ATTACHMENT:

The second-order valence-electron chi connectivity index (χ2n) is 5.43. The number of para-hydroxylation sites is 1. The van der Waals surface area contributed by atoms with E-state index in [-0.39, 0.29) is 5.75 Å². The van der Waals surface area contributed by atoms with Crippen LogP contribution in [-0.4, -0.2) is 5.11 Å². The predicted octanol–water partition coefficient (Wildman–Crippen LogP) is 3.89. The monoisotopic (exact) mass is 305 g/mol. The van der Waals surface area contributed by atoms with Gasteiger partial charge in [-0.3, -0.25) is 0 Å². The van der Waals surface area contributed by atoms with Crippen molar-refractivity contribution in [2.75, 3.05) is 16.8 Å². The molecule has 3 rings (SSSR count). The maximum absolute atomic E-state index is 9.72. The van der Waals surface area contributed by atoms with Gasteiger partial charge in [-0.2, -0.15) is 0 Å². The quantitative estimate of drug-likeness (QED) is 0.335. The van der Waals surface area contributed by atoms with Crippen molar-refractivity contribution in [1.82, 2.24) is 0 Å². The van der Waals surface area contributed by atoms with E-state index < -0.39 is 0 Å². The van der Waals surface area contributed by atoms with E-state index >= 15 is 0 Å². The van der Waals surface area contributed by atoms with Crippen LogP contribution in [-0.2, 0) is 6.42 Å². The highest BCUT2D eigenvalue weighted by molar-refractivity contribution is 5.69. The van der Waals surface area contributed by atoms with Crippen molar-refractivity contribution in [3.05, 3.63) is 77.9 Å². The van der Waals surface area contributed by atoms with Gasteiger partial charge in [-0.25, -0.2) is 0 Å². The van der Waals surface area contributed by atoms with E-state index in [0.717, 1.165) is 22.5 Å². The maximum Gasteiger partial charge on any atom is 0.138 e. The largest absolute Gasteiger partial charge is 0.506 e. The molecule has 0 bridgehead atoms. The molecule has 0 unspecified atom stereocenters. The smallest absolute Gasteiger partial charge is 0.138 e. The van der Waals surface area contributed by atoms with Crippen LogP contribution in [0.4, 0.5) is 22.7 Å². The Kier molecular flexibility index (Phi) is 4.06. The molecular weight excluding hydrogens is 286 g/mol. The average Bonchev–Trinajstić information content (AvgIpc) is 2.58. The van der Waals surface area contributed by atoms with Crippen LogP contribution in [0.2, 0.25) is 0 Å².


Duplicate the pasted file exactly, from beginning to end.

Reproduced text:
The second-order valence-electron chi connectivity index (χ2n) is 5.43. The number of para-hydroxylation sites is 1. The van der Waals surface area contributed by atoms with E-state index in [-0.39, 0.29) is 5.75 Å². The van der Waals surface area contributed by atoms with Crippen LogP contribution in [-0.4, -0.2) is 5.11 Å². The predicted octanol–water partition coefficient (Wildman–Crippen LogP) is 3.89. The monoisotopic (exact) mass is 305 g/mol. The van der Waals surface area contributed by atoms with Gasteiger partial charge in [-0.3, -0.25) is 0 Å². The van der Waals surface area contributed by atoms with Crippen molar-refractivity contribution in [2.75, 3.05) is 16.8 Å². The molecule has 3 rings (SSSR count). The maximum absolute atomic E-state index is 9.72. The van der Waals surface area contributed by atoms with Gasteiger partial charge in [-0.2, -0.15) is 0 Å². The quantitative estimate of drug-likeness (QED) is 0.335. The van der Waals surface area contributed by atoms with Crippen molar-refractivity contribution in [1.82, 2.24) is 0 Å². The van der Waals surface area contributed by atoms with E-state index < -0.39 is 0 Å². The van der Waals surface area contributed by atoms with E-state index >= 15 is 0 Å². The van der Waals surface area contributed by atoms with Crippen LogP contribution in [-0.2, 0) is 6.42 Å². The highest BCUT2D eigenvalue weighted by molar-refractivity contribution is 5.69. The van der Waals surface area contributed by atoms with Crippen molar-refractivity contribution in [3.05, 3.63) is 77.9 Å². The van der Waals surface area contributed by atoms with Gasteiger partial charge in [-0.25, -0.2) is 0 Å². The van der Waals surface area contributed by atoms with E-state index in [0.717, 1.165) is 22.5 Å². The maximum Gasteiger partial charge on any atom is 0.138 e. The largest absolute Gasteiger partial charge is 0.506 e. The molecule has 0 bridgehead atoms. The molecule has 0 unspecified atom stereocenters. The smallest absolute Gasteiger partial charge is 0.138 e. The van der Waals surface area contributed by atoms with Crippen LogP contribution in [0.4, 0.5) is 22.7 Å². The Kier molecular flexibility index (Phi) is 4.06. The molecular weight excluding hydrogens is 286 g/mol. The average Bonchev–Trinajstić information content (AvgIpc) is 2.58. The van der Waals surface area contributed by atoms with Crippen LogP contribution in [0.2, 0.25) is 0 Å².